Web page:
Science and Society in Latin America

book_Science and Society in Latin America

Pablo Kreimer
Routledge, 2019

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In the form of a sociological pilgrimage, this book approaches some topics essential to understanding the role of science in Latin America, juxtaposing several approaches and exploring three main lines: First, the production and use of knowledge in these countries, viewed from a historical and sociological point of view; second, the reciprocal construction of scientific and public problems, presented through significant cases such as Latin American Chagas Disease; and third, the past and present asymmetries affecting the relationships between centers and peripheries in scientific research. These topics show the paradox of being at the same time “modern” and “peripheral.” Continue reading

La argentina transgénica: De la resistencia a la adaptación, una etnografía de las poblaciones campesinas

book_La argentina transgénica

Pablo Lapegna
Siglo XXI, 2019

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La Argentina transgénica no es ninguna novedad: el cultivo de soja genéticamente modificada para resistir los herbicidas se expande cada vez más, al tiempo que las empresas de agronegocios se concentran en unos pocos jugadores transnacionales. Frente al fenómeno, están los que celebran este modelo tecnoproductivista, afirmando que permitirá “solucionar el hambre en el mundo”, y quienes advierten sobre el daño ambiental y llaman a resistir activamente el modelo. ¿Hay modo de abordar esto por fuera de un enfoque de buenos y malos, de víctimas sumisas por un lado y élites perversas por el otro? ¿Hay modo de pensar más allá de un optimismo sin verdadero fundamento, pero también de los críticos que idealizan un mundo rural perdido como si fuera posible recuperarlo? Continue reading

A Portrait of Assisted Reproduction in Mexico: Scientific, Political, and Cultural Interactions

book_A portrait of Assisted Reproduction in Mexico

Sandra P. González-Santos
Palgrave Macmillan, Cham. 2019

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This book paints a comprehensive portrait of Mexico’s system of assisted reproduction first from a historical perspective, then from a more contemporary viewpoint. Based on a detailed analysis of books and articles published between the 1950s and 1980s, the first section tells the story of how the epistemic, normative, and material infrastructure of the assisted reproduction system was built. It traces the professionalization process of assisted reproduction as a medical field and the establishment of its professional association. Drawing on ethnographic material, the second part looks at how this system developed and flourished from the 1980s up to 2010, its commercialization process, how the expansion of reproductive services took place, and the messages regarding reproductive technologies that circulated within a wide discursive landscape. Given its scope and methods, this book will appeal to scholars interested in science and technology studies, reproduction studies, history of medicine, medical anthropology, and sociology.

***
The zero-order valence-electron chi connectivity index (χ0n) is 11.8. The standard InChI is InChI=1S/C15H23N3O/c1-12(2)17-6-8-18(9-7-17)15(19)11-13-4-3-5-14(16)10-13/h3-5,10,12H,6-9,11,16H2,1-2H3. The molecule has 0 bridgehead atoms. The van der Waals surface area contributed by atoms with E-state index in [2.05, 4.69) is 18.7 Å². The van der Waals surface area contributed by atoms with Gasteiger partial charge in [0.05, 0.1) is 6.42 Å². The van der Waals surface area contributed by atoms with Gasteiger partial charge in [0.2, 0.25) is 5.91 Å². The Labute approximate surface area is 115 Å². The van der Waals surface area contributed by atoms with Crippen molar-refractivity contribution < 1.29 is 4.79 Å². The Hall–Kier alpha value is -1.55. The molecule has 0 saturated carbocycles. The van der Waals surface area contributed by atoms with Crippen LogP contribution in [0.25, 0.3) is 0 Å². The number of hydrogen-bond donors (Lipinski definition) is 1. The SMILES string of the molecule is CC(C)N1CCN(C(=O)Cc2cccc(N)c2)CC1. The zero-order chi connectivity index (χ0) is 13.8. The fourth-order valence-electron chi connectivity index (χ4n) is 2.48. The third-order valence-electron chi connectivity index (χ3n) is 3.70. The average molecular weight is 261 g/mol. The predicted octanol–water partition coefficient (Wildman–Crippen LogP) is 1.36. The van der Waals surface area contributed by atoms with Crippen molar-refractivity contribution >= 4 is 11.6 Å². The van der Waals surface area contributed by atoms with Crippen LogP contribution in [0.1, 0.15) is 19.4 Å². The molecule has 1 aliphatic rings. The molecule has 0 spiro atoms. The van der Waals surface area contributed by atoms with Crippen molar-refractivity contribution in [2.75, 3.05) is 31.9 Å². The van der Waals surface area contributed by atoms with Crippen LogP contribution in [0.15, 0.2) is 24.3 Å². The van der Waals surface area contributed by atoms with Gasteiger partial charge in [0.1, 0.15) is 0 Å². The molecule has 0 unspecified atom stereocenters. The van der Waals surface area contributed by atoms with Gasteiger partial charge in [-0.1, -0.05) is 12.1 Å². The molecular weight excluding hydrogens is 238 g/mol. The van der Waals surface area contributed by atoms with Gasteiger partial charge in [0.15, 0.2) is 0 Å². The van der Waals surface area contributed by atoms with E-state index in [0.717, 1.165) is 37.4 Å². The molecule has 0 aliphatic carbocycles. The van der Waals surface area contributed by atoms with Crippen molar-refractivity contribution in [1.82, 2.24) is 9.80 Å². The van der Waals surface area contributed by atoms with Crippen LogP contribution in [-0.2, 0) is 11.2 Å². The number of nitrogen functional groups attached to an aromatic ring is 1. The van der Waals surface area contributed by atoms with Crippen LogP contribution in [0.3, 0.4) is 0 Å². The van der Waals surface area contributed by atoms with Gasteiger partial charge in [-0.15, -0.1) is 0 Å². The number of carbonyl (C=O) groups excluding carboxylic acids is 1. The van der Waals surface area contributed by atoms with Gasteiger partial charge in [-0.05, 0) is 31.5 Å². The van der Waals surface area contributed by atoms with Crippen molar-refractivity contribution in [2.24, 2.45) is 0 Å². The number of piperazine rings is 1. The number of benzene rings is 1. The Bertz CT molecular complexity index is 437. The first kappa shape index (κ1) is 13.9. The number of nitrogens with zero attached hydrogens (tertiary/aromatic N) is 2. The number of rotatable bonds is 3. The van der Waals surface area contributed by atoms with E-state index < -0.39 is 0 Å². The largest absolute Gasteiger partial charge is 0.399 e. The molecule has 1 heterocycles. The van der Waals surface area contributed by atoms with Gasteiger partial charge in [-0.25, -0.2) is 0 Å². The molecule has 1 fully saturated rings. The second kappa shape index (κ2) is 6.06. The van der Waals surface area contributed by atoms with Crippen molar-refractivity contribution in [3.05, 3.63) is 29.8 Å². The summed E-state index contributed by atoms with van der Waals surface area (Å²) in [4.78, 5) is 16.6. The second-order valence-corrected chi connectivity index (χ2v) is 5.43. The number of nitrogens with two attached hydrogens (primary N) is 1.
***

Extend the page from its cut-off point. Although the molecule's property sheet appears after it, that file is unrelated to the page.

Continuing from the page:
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Ways of Hearing

book_ WaysofHearing

Damon Krukowski
Foreword by Emily Thompson
MIT, 2019

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A writer-musician examines how the switch from analog to digital audio is changing our perceptions of time, space, love, money, and power.

Our voices carry farther than ever before, thanks to digital media. But how are they being heard? In this book, Damon Krukowski examines how the switch from analog to digital audio is changing our perceptions of time, space, love, money, and power. In Ways of Hearing—modeled on Ways of Seeing, John Berger’s influential 1972 book on visual culture—Krukowski offers readers a set of tools for critical listening in the digital age. Just as Ways of Seeing began as a BBC television series, Ways of Hearing is based on a six-part podcast produced for the groundbreaking public radio podcast network Radiotopia. Inventive uses of text and design help bring the message beyond the range of earbuds. Continue reading

The Smart Enough City: Putting Technology in Its Place to Reclaim Our Urban Future

book_Smart Enough City

Ben Green
Foreword by Jascha Franklin-Hodge
MIT Press, 2019

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Why technology is not an end in itself, and how cities can be “smart enough,” using technology to promote democracy and equity.

The open access edition of this book was made possible by generous funding from the MIT Libraries.

Smart cities, where technology is used to solve every problem, are hailed as futuristic urban utopias. We are promised that apps, algorithms, and artificial intelligence will relieve congestion, restore democracy, prevent crime, and improve public services. In The Smart Enough City, Ben Green warns against seeing the city only through the lens of technology; taking an exclusively technical view of urban life will lead to cities that appear smart but under the surface are rife with injustice and inequality. He proposes instead that cities strive to be “smart enough”: to embrace technology as a powerful tool when used in conjunction with other forms of social change—but not to value technology as an end in itself. Continue reading